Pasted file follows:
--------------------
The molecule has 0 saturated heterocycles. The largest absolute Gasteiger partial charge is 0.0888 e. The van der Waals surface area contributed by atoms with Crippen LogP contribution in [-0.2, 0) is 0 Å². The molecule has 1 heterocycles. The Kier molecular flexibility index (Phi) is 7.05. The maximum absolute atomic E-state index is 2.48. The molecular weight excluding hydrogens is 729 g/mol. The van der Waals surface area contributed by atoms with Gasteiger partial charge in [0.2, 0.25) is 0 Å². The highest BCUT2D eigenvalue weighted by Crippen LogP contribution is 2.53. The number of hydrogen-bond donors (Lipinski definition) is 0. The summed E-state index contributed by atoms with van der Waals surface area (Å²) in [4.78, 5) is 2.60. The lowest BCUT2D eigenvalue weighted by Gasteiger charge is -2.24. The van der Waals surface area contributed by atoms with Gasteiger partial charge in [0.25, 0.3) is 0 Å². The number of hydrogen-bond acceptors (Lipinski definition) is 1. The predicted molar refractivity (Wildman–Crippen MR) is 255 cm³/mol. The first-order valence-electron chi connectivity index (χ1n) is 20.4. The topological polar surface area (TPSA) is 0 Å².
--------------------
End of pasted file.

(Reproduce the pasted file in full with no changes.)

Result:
The molecule has 0 saturated heterocycles. The largest absolute Gasteiger partial charge is 0.0888 e. The van der Waals surface area contributed by atoms with Crippen LogP contribution in [-0.2, 0) is 0 Å². The molecule has 1 heterocycles. The Kier molecular flexibility index (Phi) is 7.05. The maximum absolute atomic E-state index is 2.48. The molecular weight excluding hydrogens is 729 g/mol. The van der Waals surface area contributed by atoms with Gasteiger partial charge in [0.2, 0.25) is 0 Å². The highest BCUT2D eigenvalue weighted by Crippen LogP contribution is 2.53. The number of hydrogen-bond donors (Lipinski definition) is 0. The summed E-state index contributed by atoms with van der Waals surface area (Å²) in [4.78, 5) is 2.60. The lowest BCUT2D eigenvalue weighted by Gasteiger charge is -2.24. The van der Waals surface area contributed by atoms with Gasteiger partial charge in [0.25, 0.3) is 0 Å². The number of hydrogen-bond acceptors (Lipinski definition) is 1. The predicted molar refractivity (Wildman–Crippen MR) is 255 cm³/mol. The first-order valence-electron chi connectivity index (χ1n) is 20.4. The topological polar surface area (TPSA) is 0 Å².